Westminster’s Elizabeth Tower, one of Britain’s most popular tourist attractions, is due for conservation work.
The famous clock’s bells are set to stop ringing at midday local time over safety concerns, silencing an emblem of continuity as Britain grapples with Brexit negotiations.
The decision will protect builders working on the site, amid fears that prolonged exposure to the 118-decibel bongs from the 13.7-tonne Big Ben bell – which chimes out the hour – could damage hearing.
But the debate has swiftly moved into the political sphere.
The shutdown will coincide with Britain’s impending departure from the European Union – a period set to be politically turbulent and economically fraught.
The bongs are a venerated part of British life, used at the start of radio and TV newscasts and the midnight countdown to New Year’s Day. The sound is also familiar to many people beyond Britain, as it is broadcast on the BBC World Service.
Pro-Brexit members of parliament have criticised plans to shut down the chimes for what would be the longest duration in the clock’s 157-year history.
Prime Minister Theresa May is among those who have raised concern.
“Of course we want to ensure people’s safety at work, but it can’t be right for Big Ben to be silent for four years,” she told reporters.
She hoped a House of Commons commission would “look into this urgently so that we can ensure that we can continue to hear Big Ben through those four years.”
The Commons has said that it “will consider the length of time that the bells will fall silent”.
“Of course, any discussion will focus on undertaking the work efficiently, protecting the health and safety of those involved, and seeking to ensure resumption of normal service as soon as is practicable,” it says.
Under the plan, a lamp at the top of the neo-Gothic bell tower is also set to be turned off for the first time in more than 70 years, but it is not yet known when it will go dark, or how long it will be off for.
Andrea Leadsom, the Leader of the House of Commons, held emergency talks on Friday with Speaker John Bercow, who chairs the Commons panel that approved the measures.
The commission has agreed to meet next month to review whether the bongs can be heard on certain exceptional days.
Under current plans, the bells would still ring on important occasions such as Remembrance Sunday in November, which commemorates Britain’s war dead, and New Year’s Eve.
A trio of MPs from May’s Conservative Party are calling for the clock to be back in action on the eve of March 29, 2019, when Britain is due to leave the European Union.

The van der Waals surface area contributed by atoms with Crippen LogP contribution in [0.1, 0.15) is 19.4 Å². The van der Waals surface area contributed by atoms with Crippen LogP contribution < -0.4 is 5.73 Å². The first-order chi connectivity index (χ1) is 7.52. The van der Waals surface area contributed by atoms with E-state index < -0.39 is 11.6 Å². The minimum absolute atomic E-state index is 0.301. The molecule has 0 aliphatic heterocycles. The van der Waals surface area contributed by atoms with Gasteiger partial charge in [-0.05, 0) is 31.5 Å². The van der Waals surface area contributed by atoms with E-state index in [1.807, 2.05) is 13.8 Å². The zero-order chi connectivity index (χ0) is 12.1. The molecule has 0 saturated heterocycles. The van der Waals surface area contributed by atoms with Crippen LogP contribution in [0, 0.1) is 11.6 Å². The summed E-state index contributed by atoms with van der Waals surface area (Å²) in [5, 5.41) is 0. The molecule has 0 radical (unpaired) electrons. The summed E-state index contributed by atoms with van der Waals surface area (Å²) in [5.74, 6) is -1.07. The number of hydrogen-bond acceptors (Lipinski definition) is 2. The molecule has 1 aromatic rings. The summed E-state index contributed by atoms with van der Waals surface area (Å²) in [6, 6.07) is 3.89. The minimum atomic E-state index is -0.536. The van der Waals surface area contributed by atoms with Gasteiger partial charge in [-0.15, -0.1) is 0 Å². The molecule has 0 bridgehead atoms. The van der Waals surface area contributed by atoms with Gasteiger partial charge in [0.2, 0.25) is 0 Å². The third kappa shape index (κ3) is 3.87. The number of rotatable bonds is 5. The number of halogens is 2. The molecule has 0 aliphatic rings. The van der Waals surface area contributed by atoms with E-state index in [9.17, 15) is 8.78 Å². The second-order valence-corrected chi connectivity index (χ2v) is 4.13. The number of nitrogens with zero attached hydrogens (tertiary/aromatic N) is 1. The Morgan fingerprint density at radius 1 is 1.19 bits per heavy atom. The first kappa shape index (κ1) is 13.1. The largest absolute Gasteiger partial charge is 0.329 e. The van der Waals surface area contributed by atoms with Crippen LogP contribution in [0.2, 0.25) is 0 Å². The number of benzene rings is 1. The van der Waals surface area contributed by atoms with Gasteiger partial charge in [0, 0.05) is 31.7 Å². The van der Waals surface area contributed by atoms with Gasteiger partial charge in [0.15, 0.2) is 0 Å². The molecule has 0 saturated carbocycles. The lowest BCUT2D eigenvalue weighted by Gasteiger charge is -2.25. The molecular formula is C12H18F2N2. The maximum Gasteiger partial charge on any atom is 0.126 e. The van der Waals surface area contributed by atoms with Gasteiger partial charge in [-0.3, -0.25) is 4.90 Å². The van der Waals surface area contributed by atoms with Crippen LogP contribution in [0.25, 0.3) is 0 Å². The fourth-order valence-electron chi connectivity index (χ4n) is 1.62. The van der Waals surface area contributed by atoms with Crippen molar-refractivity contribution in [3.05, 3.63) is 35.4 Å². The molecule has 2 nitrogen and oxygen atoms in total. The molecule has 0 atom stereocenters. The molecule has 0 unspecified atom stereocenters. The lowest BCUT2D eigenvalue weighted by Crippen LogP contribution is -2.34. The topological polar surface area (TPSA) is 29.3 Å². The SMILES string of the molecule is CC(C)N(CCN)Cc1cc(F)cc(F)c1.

“It would be very fitting if Big Ben was to chime us out of the EU. We need to go out with a boom as we regain a sovereign parliament once again,” said MP Andrew Bridgen.
Distraction from Brexit?
The 96-metre (315-foot) high tower is the most photographed building in Britain. The renovation is estimated to cost £29 million ($A47 million).
But politicians have claimed that when they agreed to the work, they did not know the chimes would be silenced for four years.
A YouGov poll published on Saturday found that 44 per cent of Britons believe Big Ben should be silenced during the renovations, except for special occasions, while 41 per cent said it should operate as normal.
Should Big Ben be silenced for 4 years while renovations take place (except for special occasions)?
No 41%长沙桑拿,长沙SPA,/xGW2NAtbq9 pic.twitter长沙桑拿按摩论坛,/vDm1s0A5Wb
— YouGov (@YouGov) August 17, 2017
Some MPs have suggested the bells could ring outside of the conservation team’s working hours.
But the Commons said starting and stopping the clock took around half a day, and this would be neither practical nor “a good use of public money”.
Some commentators have dismissed the Big Ben debate as superficial or a distraction, given the far greater stakes of Brexit.
In March, May triggered the two-year countdown for leaving the EU – but critics say that, as the clock ticks to the crucial deadline, her government is adrift and divided.
“Perhaps the cabinet room could be relocated to within six feet (two metres) of the bell,” suggested The Guardian’s Marina Hyde.
This way, she said, ministers could be provided “with a frequent reminder of the need to acquire a clue, like, months ago.”